after Susan Sontag
In which she answered (1977): “Yes. No. Fewer.” [note]Susan Sontag, from “Unguided Tour”[/note]
In which I answer (2018): “Yes. No. Also, fewer.”
I want to think there are/were beautiful things in the country I grew up: in the chaparral hills of California, at the border of two countries, where a line on the map draws a curtain between the US and Mexico.
If you go, you should take foot if you can, though horses could be adventurous, cars more likely.
Is it still there?
But not for long.
When you arrive, take off into the hills with heart and fortitude.
Were you happy there?
I lived for the auburn-haired boys who played baseball and came from the east, and the mountains. Nature as it was then.
Elm trees, pools, mini-malls, SUVs, pool parties, lawns, gates, driveways, subdivisions, coyotes, parkways and parks, rose bushes, duck ponds, bougainvillea, goldenrod, ponies, tar bubbles.
This spot. Santa Ana Mountains. Hills ablaze in light and heat. There were orange groves, until there weren’t.
Omens. The swimming pool, palm trees, and bonsai, all decoration born from water pilfered from the east. I wished for my backyard to be a place of sweet intimacy, without borders, if not to follow the horse trails down into the canyons away from uncomfortable taxonomies.
Object Lessons. Boiled acorns. The last grizzly bear, Moccasin John, killed in 1908 (“It took three shots to kill the big chap.”). Matilija poppies. Red tile roofs. Tortillas and the women who pressed them. Willows and cottonwoods. A patio with brick. The shady corridor of fichus. Iron gates. Boys with sand in their hair. The sea.
Is it irreplaceable?
None of which I knew back when I’d drive my jeep into Trabuco gulch, accompanied by all the dead gurus of my youth on the radio—window down, cigarette clipped between my fingers, freedom and desire the contours of my interior map. I imagined pulling over to the corner bar with the bikers and beards and rough women to sit on steel, drink beer, shred my jeans in the bushes out back when I peed, and hail my allegiance to the highway straight on to self-determination. But that was all dream and unlikely circumstance—Jerry Garcia and Holy Jim Canyon would have to do as springboards for experience and autonomy. Would have to do in shaping my ambitions, my desire.
Do you remember your home of beautiful things?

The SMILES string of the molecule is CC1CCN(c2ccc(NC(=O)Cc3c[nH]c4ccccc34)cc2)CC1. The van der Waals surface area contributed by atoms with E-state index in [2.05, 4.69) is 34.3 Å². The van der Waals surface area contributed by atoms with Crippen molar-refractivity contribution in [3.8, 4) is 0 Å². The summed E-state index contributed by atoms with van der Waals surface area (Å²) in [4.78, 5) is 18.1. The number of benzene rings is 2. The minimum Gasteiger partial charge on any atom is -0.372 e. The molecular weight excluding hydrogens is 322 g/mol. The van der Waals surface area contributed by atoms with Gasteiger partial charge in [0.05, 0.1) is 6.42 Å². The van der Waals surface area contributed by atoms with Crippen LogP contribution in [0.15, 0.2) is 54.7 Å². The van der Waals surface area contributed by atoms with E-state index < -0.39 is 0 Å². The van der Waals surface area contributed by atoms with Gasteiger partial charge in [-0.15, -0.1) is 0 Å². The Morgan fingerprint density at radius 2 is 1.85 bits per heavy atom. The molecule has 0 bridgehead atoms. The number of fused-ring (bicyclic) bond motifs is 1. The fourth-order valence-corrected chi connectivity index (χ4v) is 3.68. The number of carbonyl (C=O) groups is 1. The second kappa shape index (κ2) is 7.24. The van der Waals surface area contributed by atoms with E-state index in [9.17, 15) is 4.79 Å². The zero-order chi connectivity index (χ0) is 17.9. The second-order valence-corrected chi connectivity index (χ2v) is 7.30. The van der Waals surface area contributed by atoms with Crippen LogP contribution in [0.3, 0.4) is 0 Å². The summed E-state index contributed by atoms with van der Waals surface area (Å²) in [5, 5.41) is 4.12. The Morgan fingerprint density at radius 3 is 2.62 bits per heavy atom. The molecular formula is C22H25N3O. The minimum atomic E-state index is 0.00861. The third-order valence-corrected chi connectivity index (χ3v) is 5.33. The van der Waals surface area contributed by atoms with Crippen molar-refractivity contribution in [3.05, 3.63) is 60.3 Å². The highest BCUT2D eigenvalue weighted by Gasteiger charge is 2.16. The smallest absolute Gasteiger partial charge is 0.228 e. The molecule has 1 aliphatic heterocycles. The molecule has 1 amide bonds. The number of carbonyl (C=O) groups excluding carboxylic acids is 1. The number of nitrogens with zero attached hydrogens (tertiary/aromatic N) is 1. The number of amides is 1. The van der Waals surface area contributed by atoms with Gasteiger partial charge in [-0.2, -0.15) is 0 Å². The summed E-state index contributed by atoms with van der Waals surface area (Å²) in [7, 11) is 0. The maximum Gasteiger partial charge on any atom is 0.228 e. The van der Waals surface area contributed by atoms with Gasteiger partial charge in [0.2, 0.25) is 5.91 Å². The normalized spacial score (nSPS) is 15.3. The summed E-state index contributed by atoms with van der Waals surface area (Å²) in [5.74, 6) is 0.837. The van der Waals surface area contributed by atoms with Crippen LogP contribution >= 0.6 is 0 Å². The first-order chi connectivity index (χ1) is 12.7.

Picture Holy Jim and the Trabuco parts of southern California as it was before settlement—rabbit brush thorning in the crevices, sumac and buckwheat—all beautiful texture on the hillsides above an ocean that might save you one day, or drown you, the jackrabbits and coyotes humbling across the sand in expectation of hunger, through fire even. Maybe running away. Maybe running toward.
What will come of this place on the edge of nowhere, or the edge of somewhere?
A slow demise of climate and ecology. As fire, heat. Smoke. The juniper will be here after the landscape burns. And maybe the pines. Or the shrubs that return after fire—foothill yucca, bush poppy, mountain mahogany, artemisia—leaf tissue and blossom I collect for bouquets to give to my daughter who will take the foliage, inhale a scent of thirst, search for some kind of literacy of place, some sense of understanding, somewhere she can belong. She’ll want to know the stories of this California and what was before, myths from the chaparral, of dusty mountains with outlaws tucked away or wild children running into the hills of bush rue and sage, themes of danger and heartbreak and murder threaded into the landscape. She’ll want to hear them all, but most of all, she’ll whisper, “Mama, first, tell me of beauty.”
I know in my own country, there are beautiful things.
Can you take me there? What did you feel?
Contrast, or Incongruent. I shot BBs at aluminum cans in the canyons with just the ghost bugs and flies buzzing about pinching my skin. I was an American girl with a BB gun and a father drinking Coors laughing at my failed shots: “Shoot, Darlin’, Shoot!” I hunted butterflies and moths in the golden air. On occasion, I could be found in the ravines of the Trabuco pushed up against the southern California sprawl, hinting at wildness, but the din of the suburbs not too far away and that river making a dangerous route we could follow to the top, where one could look out to the Pacific, and say, “It’s beautiful, isn’t it? That America. She’s beautiful.”